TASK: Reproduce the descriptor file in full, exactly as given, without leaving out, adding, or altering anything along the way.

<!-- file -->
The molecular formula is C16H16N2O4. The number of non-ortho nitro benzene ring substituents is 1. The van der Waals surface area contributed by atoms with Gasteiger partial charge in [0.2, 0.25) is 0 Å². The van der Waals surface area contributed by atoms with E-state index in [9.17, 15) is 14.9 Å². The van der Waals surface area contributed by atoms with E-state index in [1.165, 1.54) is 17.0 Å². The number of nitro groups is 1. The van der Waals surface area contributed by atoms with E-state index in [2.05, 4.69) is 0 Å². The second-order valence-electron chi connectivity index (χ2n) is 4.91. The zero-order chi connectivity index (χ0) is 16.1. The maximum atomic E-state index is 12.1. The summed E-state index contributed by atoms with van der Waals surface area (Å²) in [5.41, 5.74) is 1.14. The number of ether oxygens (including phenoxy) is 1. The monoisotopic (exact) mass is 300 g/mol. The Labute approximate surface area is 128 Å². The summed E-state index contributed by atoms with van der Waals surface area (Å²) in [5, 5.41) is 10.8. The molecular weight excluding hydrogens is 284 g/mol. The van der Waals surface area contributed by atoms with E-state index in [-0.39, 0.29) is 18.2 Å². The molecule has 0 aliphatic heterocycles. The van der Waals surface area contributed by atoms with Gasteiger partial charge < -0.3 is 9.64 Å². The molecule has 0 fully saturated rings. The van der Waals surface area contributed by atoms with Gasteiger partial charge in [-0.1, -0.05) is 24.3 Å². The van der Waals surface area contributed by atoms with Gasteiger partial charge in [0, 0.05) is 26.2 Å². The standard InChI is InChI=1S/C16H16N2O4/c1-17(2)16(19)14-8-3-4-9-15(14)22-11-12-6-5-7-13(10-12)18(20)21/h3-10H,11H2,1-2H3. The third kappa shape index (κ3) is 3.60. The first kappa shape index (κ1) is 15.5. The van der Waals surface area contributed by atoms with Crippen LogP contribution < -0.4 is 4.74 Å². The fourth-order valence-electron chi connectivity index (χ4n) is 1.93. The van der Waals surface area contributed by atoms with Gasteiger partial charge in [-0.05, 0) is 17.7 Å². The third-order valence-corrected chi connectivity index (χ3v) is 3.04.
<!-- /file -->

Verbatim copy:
The molecular formula is C16H16N2O4. The number of non-ortho nitro benzene ring substituents is 1. The van der Waals surface area contributed by atoms with Gasteiger partial charge in [0.2, 0.25) is 0 Å². The van der Waals surface area contributed by atoms with E-state index in [9.17, 15) is 14.9 Å². The van der Waals surface area contributed by atoms with E-state index in [1.165, 1.54) is 17.0 Å². The number of nitro groups is 1. The van der Waals surface area contributed by atoms with E-state index in [2.05, 4.69) is 0 Å². The second-order valence-electron chi connectivity index (χ2n) is 4.91. The zero-order chi connectivity index (χ0) is 16.1. The maximum atomic E-state index is 12.1. The summed E-state index contributed by atoms with van der Waals surface area (Å²) in [5.41, 5.74) is 1.14. The number of ether oxygens (including phenoxy) is 1. The monoisotopic (exact) mass is 300 g/mol. The Labute approximate surface area is 128 Å². The summed E-state index contributed by atoms with van der Waals surface area (Å²) in [5, 5.41) is 10.8. The molecular weight excluding hydrogens is 284 g/mol. The van der Waals surface area contributed by atoms with E-state index in [-0.39, 0.29) is 18.2 Å². The molecule has 0 aliphatic heterocycles. The van der Waals surface area contributed by atoms with Gasteiger partial charge < -0.3 is 9.64 Å². The molecule has 0 fully saturated rings. The van der Waals surface area contributed by atoms with Gasteiger partial charge in [-0.1, -0.05) is 24.3 Å². The van der Waals surface area contributed by atoms with Gasteiger partial charge in [0, 0.05) is 26.2 Å². The standard InChI is InChI=1S/C16H16N2O4/c1-17(2)16(19)14-8-3-4-9-15(14)22-11-12-6-5-7-13(10-12)18(20)21/h3-10H,11H2,1-2H3. The third kappa shape index (κ3) is 3.60. The first kappa shape index (κ1) is 15.5. The van der Waals surface area contributed by atoms with Crippen LogP contribution < -0.4 is 4.74 Å². The fourth-order valence-electron chi connectivity index (χ4n) is 1.93. The van der Waals surface area contributed by atoms with Gasteiger partial charge in [-0.05, 0) is 17.7 Å². The third-order valence-corrected chi connectivity index (χ3v) is 3.04.